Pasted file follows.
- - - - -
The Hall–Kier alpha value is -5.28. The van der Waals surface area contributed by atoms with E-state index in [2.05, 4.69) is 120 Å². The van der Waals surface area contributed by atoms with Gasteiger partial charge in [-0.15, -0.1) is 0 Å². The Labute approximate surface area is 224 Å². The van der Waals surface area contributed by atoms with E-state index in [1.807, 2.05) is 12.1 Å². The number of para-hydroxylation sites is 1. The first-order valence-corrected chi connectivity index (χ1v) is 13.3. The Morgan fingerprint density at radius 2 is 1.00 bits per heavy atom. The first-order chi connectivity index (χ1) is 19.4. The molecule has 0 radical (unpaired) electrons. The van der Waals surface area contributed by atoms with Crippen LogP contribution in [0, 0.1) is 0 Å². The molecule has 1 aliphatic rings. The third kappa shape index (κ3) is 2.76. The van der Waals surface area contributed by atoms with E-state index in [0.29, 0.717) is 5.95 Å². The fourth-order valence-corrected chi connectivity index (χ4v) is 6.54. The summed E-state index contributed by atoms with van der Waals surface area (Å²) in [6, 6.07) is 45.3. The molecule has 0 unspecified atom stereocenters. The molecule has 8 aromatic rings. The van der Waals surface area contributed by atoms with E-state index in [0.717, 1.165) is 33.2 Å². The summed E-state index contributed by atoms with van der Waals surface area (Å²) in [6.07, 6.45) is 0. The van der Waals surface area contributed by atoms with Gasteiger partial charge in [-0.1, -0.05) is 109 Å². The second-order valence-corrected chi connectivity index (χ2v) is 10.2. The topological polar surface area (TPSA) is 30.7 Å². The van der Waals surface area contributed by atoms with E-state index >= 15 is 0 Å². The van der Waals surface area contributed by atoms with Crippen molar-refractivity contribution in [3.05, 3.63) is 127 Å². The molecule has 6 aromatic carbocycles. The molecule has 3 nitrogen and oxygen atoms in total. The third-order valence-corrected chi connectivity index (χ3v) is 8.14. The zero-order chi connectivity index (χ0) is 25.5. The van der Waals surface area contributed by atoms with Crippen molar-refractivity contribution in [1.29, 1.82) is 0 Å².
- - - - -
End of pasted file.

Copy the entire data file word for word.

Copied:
The Hall–Kier alpha value is -5.28. The van der Waals surface area contributed by atoms with E-state index in [2.05, 4.69) is 120 Å². The van der Waals surface area contributed by atoms with Gasteiger partial charge in [-0.15, -0.1) is 0 Å². The Labute approximate surface area is 224 Å². The van der Waals surface area contributed by atoms with E-state index in [1.807, 2.05) is 12.1 Å². The number of para-hydroxylation sites is 1. The first-order valence-corrected chi connectivity index (χ1v) is 13.3. The Morgan fingerprint density at radius 2 is 1.00 bits per heavy atom. The first-order chi connectivity index (χ1) is 19.4. The molecule has 0 radical (unpaired) electrons. The van der Waals surface area contributed by atoms with Crippen LogP contribution in [0, 0.1) is 0 Å². The molecule has 1 aliphatic rings. The third kappa shape index (κ3) is 2.76. The van der Waals surface area contributed by atoms with E-state index in [0.29, 0.717) is 5.95 Å². The fourth-order valence-corrected chi connectivity index (χ4v) is 6.54. The summed E-state index contributed by atoms with van der Waals surface area (Å²) in [6, 6.07) is 45.3. The molecule has 0 unspecified atom stereocenters. The molecule has 8 aromatic rings. The van der Waals surface area contributed by atoms with E-state index in [0.717, 1.165) is 33.2 Å². The summed E-state index contributed by atoms with van der Waals surface area (Å²) in [6.07, 6.45) is 0. The van der Waals surface area contributed by atoms with Gasteiger partial charge in [-0.1, -0.05) is 109 Å². The second-order valence-corrected chi connectivity index (χ2v) is 10.2. The topological polar surface area (TPSA) is 30.7 Å². The van der Waals surface area contributed by atoms with E-state index >= 15 is 0 Å². The van der Waals surface area contributed by atoms with Crippen molar-refractivity contribution in [3.05, 3.63) is 127 Å². The molecule has 6 aromatic carbocycles. The molecule has 3 nitrogen and oxygen atoms in total. The third-order valence-corrected chi connectivity index (χ3v) is 8.14. The zero-order chi connectivity index (χ0) is 25.5. The van der Waals surface area contributed by atoms with Crippen molar-refractivity contribution in [1.29, 1.82) is 0 Å².